What exactly is occupational therapy?
Quite simply, occupational therapy is the supporting of people, both young and old, whose health and mobility restricts them from performing the actions/occupations that they want to. An occupational therapist (OT) is a trained professional that can identify strengths and difficulties an infirm person may have in everyday life, such as eating meals or getting around the home.
The OT will work with that person to provide practical solutions. These solutions could be things like practising an activity with the infirm person to build their confidence and strength, or it could be specifying mobility equipment to aid the person in performing activities. Such as hospital beds, mattresses and riser recliner chairs.
Occupational therapists are improving lives
The huge benefit of occupational therapy is that therapists provide one-to-one care. An infirm person is able to have the complete attention of the therapist, and in turn, the therapist is able to take actions that will have the most impact on the person they are caring for. This personalised care is proving hugely beneficial for the recipients of occupational therapy.
An OT will specify equipment that will help a person to be more mobile and perform tasks more easily. Regular muscular exercises improve physical condition and the ability to talk to someone about joys and worries enhance a person's mental state. All these benefits ensure a disabled or elderly person has a good quality of life.
Occupational therapists are saving money
Occupational therapists typically care for a person in their own home. They specify equipment and provide assistance to ensure the person they are looking after stays in their own home and independent as long as possible.
By retaining persons' independence at home, OT's relieve pressure on the National Health Service and other public care services. This means the NHS is saving money and can use its resources to provide better care for more emergency and short-term care patients. Bed-blocking is also reduced, a significant problem that costs the NHS more than £900m every year.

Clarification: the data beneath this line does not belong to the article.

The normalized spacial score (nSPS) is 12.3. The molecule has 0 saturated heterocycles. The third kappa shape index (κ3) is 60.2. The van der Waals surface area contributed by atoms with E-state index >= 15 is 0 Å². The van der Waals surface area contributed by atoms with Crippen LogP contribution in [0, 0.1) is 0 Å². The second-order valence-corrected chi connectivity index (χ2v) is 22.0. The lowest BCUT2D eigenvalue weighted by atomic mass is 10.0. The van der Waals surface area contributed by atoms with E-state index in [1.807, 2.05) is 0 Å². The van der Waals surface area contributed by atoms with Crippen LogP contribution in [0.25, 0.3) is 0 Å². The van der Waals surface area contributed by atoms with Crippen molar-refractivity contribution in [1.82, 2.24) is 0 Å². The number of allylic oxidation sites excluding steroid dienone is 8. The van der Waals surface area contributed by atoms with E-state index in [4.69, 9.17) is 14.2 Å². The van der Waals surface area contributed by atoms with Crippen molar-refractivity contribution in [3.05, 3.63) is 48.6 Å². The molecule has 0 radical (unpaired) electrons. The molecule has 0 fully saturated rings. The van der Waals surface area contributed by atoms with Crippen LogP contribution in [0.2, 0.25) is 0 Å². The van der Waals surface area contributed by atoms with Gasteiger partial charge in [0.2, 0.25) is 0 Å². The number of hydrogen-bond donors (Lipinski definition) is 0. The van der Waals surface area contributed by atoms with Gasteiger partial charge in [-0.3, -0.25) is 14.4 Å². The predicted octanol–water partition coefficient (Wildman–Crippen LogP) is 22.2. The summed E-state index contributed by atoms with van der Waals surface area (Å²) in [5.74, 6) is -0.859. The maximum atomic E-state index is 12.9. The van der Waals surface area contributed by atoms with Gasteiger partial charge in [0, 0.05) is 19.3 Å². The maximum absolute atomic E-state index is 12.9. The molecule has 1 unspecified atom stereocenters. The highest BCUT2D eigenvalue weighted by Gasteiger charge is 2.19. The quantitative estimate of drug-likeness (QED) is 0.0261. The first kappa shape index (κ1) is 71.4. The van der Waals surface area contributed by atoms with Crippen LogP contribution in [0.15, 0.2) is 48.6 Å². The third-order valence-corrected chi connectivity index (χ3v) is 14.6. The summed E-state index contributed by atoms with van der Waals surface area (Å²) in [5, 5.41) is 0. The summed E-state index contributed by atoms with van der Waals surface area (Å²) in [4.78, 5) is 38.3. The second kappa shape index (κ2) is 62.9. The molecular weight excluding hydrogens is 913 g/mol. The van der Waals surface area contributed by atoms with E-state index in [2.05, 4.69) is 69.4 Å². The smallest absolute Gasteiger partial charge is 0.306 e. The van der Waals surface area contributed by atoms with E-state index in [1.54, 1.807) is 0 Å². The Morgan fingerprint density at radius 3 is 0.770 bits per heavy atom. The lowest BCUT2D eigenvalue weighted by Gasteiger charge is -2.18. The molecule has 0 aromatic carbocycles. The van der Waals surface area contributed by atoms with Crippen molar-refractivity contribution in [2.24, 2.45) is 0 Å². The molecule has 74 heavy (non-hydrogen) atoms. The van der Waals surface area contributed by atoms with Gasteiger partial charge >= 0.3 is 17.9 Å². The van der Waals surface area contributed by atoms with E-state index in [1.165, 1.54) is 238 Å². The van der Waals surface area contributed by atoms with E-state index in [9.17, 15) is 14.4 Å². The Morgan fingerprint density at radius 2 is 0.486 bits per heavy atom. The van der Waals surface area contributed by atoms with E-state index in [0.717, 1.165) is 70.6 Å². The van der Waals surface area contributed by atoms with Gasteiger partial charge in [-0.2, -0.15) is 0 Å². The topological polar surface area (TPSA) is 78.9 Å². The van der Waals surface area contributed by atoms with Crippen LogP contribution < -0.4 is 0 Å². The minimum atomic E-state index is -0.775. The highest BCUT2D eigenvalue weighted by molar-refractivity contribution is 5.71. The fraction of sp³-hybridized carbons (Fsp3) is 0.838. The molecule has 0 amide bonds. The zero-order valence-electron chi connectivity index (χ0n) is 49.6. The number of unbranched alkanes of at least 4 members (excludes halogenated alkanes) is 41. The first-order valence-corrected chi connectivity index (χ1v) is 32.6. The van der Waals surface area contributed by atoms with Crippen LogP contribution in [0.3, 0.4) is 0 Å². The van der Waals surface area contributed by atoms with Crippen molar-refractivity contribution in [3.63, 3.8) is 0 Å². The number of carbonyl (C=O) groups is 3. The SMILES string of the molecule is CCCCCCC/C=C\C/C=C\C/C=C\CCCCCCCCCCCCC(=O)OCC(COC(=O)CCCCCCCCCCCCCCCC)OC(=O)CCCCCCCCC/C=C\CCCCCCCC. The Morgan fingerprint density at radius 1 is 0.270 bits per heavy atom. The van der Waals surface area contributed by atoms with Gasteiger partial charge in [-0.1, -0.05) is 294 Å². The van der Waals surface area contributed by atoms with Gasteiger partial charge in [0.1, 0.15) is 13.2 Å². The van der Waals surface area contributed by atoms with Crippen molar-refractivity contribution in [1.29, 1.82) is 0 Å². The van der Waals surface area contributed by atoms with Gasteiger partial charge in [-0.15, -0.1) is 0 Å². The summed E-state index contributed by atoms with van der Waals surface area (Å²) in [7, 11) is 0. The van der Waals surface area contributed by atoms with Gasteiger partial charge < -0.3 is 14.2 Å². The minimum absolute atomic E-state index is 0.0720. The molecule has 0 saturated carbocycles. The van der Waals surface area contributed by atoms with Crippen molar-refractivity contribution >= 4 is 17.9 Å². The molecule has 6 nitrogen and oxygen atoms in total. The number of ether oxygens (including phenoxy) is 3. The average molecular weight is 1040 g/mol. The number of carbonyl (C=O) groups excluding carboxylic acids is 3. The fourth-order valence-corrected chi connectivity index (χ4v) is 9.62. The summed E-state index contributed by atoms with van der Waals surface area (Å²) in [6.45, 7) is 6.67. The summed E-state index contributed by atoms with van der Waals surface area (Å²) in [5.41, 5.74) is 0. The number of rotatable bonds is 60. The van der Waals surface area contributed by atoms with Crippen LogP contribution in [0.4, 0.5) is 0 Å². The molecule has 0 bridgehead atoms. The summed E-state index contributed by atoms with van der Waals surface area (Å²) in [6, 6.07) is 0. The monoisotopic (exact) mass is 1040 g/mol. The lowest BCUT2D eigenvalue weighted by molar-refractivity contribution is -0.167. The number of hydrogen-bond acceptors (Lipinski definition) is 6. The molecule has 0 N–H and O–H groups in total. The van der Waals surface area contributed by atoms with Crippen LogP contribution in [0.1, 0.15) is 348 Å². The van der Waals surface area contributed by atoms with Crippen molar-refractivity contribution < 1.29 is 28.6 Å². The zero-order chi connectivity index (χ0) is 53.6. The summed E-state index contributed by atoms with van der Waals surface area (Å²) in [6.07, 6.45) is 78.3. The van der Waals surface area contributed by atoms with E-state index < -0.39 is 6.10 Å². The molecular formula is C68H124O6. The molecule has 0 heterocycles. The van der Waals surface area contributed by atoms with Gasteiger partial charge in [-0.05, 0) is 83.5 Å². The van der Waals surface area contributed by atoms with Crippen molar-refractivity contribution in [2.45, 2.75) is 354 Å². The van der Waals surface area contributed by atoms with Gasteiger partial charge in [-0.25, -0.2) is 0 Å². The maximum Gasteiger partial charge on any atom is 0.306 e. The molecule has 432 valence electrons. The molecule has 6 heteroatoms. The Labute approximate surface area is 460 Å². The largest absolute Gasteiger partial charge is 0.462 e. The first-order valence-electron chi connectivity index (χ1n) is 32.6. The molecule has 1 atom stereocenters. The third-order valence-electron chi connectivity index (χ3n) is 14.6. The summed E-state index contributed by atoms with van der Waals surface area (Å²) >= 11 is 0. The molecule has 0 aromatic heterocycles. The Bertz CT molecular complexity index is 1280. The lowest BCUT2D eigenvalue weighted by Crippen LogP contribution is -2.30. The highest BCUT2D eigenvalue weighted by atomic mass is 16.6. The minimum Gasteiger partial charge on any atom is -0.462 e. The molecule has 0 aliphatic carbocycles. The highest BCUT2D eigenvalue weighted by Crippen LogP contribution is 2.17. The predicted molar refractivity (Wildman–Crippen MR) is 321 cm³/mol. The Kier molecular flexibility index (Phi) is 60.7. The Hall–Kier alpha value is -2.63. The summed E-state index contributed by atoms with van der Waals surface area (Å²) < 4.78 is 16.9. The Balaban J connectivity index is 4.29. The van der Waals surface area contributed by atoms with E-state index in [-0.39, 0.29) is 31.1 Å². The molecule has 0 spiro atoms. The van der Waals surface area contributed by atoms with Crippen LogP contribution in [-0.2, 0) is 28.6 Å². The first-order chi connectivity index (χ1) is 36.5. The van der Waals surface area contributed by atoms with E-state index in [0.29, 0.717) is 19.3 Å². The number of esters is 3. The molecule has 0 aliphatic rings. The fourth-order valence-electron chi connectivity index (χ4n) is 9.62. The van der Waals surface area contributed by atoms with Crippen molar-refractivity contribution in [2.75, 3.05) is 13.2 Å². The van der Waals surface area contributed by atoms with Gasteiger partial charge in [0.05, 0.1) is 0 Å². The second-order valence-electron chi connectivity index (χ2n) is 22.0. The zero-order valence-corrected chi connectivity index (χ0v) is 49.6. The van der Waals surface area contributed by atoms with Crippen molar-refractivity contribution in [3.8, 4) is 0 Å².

The College of Occupational Therapists' campaign
The College of Occupational Therapists represents over 31,000 occupational therapy professionals across the UK. The college prides itself on championing the vital work of occupational therapists by, in their own words, 'promoting value, excellence and innovation across the profession'.
The college has launched a campaign that aims to promote the value of occupational therapists and the impact the profession has on our health and social care system. The campaign is called, 'Improving Lives, Saving Money' and promotes the value of OTs in three key areas:
- Keeping people out of hospital
- Reducing pressure on primary care
- Addressing over reliance on social care
Campaigns like this are so important to not just gain support, but also have a presence and raise awareness. NHS and care services have reached a tipping point across the UK with increasing demand and limited funds available. Occupational therapists make a vital contribution to not only the NHS and care services, but also to schools, prisons, leisure centres and many other facilities.
This campaign affects occupational therapists working across England, Scotland, Northern Ireland and Wales, and is doing a great job at showing just how valuable OT's are to our care system.